Andy Goldsworthy enjoys an international reputation as one of the most remarkable sculptors working in the landscape today. This beautifully produced, highly praised and readable retrospective survey of Andy Goldsworthy's early work covers the fourteen years between 1976 and 1990. It embraces not only his ephemeral works – represented by photographs, including those made in France and at the North Pole – but also his earliest permanent sculptures constructed of stone and earth, as well as drawings for monumental sculpture projects in the landscape.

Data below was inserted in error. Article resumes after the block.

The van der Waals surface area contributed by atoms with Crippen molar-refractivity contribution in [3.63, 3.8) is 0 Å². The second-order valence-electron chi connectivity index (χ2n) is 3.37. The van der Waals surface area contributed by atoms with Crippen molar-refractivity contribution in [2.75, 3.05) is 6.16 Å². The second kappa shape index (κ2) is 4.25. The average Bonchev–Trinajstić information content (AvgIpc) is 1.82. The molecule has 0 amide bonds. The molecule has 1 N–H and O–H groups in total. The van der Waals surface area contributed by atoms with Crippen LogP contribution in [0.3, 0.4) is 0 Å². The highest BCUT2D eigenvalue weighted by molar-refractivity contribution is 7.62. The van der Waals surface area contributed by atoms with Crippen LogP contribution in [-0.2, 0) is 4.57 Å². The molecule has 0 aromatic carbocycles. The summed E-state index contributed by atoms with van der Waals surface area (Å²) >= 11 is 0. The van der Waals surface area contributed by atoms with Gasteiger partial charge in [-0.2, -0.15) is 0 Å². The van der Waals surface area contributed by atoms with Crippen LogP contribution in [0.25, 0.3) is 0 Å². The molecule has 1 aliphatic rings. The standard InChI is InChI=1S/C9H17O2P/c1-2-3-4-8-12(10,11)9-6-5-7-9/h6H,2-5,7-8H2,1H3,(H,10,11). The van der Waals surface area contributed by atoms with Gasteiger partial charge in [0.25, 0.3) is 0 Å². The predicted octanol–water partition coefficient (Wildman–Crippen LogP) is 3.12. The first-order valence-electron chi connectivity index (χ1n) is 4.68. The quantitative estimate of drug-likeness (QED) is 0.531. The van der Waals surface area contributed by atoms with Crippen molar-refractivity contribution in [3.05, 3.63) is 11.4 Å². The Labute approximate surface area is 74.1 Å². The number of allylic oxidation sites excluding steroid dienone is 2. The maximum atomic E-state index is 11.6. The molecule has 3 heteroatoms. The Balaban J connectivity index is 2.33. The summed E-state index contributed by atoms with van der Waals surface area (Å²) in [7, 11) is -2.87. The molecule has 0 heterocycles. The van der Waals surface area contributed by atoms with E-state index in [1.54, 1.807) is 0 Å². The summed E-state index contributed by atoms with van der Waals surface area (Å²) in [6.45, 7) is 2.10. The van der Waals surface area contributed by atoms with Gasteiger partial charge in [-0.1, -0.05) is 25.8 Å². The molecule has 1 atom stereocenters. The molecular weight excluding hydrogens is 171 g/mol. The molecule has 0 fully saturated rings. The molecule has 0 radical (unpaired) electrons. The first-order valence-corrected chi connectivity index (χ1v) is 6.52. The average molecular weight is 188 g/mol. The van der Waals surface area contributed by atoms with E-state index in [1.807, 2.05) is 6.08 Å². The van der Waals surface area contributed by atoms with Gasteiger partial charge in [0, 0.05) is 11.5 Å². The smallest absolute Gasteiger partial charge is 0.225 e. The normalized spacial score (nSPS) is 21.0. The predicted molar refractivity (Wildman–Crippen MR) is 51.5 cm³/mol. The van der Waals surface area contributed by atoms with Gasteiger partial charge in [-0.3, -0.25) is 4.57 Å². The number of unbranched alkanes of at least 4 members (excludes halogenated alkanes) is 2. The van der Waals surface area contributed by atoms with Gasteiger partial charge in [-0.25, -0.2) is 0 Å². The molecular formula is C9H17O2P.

Terry Friedman has assembled Goldsworthy’s lyrical photographs of his own works plus interviews and essays by ten contributors, among them an ecologist, an art historian, several curators and the novelist John Fowles. The combination of superlative illustrations and incisive texts makes it the most authoritative and comprehensive publication available on Andy Goldsworthy’s early work.
'Emphasizes the unpretentious origins of land art in childishness and play … superb'